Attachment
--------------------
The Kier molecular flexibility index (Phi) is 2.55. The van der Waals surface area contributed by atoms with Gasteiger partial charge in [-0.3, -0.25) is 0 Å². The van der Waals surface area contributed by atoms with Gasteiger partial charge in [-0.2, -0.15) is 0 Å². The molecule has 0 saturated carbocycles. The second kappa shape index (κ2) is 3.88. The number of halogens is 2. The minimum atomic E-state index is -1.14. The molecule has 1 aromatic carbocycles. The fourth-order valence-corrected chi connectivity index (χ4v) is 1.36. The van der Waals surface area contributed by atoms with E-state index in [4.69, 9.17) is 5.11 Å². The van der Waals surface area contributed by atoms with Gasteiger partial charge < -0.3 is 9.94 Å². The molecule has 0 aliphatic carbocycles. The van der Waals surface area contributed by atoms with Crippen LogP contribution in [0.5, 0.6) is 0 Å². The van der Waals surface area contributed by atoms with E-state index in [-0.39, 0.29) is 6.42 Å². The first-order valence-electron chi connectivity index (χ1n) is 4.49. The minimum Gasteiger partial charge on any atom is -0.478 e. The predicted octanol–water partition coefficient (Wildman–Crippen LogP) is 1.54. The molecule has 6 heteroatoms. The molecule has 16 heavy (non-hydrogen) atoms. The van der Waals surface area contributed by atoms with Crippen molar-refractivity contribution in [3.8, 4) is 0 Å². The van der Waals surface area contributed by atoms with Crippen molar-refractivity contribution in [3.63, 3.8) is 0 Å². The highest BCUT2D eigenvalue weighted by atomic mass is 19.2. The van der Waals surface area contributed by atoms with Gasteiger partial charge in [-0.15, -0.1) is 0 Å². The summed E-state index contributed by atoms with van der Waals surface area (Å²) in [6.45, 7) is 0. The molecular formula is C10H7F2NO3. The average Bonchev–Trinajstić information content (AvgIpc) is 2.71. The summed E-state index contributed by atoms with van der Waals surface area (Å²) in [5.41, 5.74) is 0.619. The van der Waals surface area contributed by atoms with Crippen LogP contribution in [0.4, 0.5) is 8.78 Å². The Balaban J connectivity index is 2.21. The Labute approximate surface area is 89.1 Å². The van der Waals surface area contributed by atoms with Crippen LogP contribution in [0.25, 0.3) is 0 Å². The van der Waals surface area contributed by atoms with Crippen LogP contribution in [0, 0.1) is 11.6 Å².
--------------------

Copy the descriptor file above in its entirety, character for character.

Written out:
The Kier molecular flexibility index (Phi) is 2.55. The van der Waals surface area contributed by atoms with Gasteiger partial charge in [-0.3, -0.25) is 0 Å². The van der Waals surface area contributed by atoms with Gasteiger partial charge in [-0.2, -0.15) is 0 Å². The molecule has 0 saturated carbocycles. The second kappa shape index (κ2) is 3.88. The number of halogens is 2. The minimum atomic E-state index is -1.14. The molecule has 1 aromatic carbocycles. The fourth-order valence-corrected chi connectivity index (χ4v) is 1.36. The van der Waals surface area contributed by atoms with E-state index in [4.69, 9.17) is 5.11 Å². The van der Waals surface area contributed by atoms with Gasteiger partial charge < -0.3 is 9.94 Å². The molecule has 0 aliphatic carbocycles. The van der Waals surface area contributed by atoms with Crippen LogP contribution in [0.5, 0.6) is 0 Å². The van der Waals surface area contributed by atoms with E-state index in [-0.39, 0.29) is 6.42 Å². The first-order valence-electron chi connectivity index (χ1n) is 4.49. The minimum Gasteiger partial charge on any atom is -0.478 e. The predicted octanol–water partition coefficient (Wildman–Crippen LogP) is 1.54. The molecule has 6 heteroatoms. The molecule has 16 heavy (non-hydrogen) atoms. The van der Waals surface area contributed by atoms with Crippen molar-refractivity contribution in [3.8, 4) is 0 Å². The van der Waals surface area contributed by atoms with Crippen molar-refractivity contribution in [3.63, 3.8) is 0 Å². The highest BCUT2D eigenvalue weighted by atomic mass is 19.2. The van der Waals surface area contributed by atoms with Gasteiger partial charge in [-0.15, -0.1) is 0 Å². The summed E-state index contributed by atoms with van der Waals surface area (Å²) in [6.45, 7) is 0. The molecular formula is C10H7F2NO3. The average Bonchev–Trinajstić information content (AvgIpc) is 2.71. The summed E-state index contributed by atoms with van der Waals surface area (Å²) in [5.41, 5.74) is 0.619. The van der Waals surface area contributed by atoms with Crippen LogP contribution in [0.4, 0.5) is 8.78 Å². The Balaban J connectivity index is 2.21. The Labute approximate surface area is 89.1 Å². The van der Waals surface area contributed by atoms with Crippen LogP contribution in [0.25, 0.3) is 0 Å². The van der Waals surface area contributed by atoms with Crippen LogP contribution in [0, 0.1) is 11.6 Å².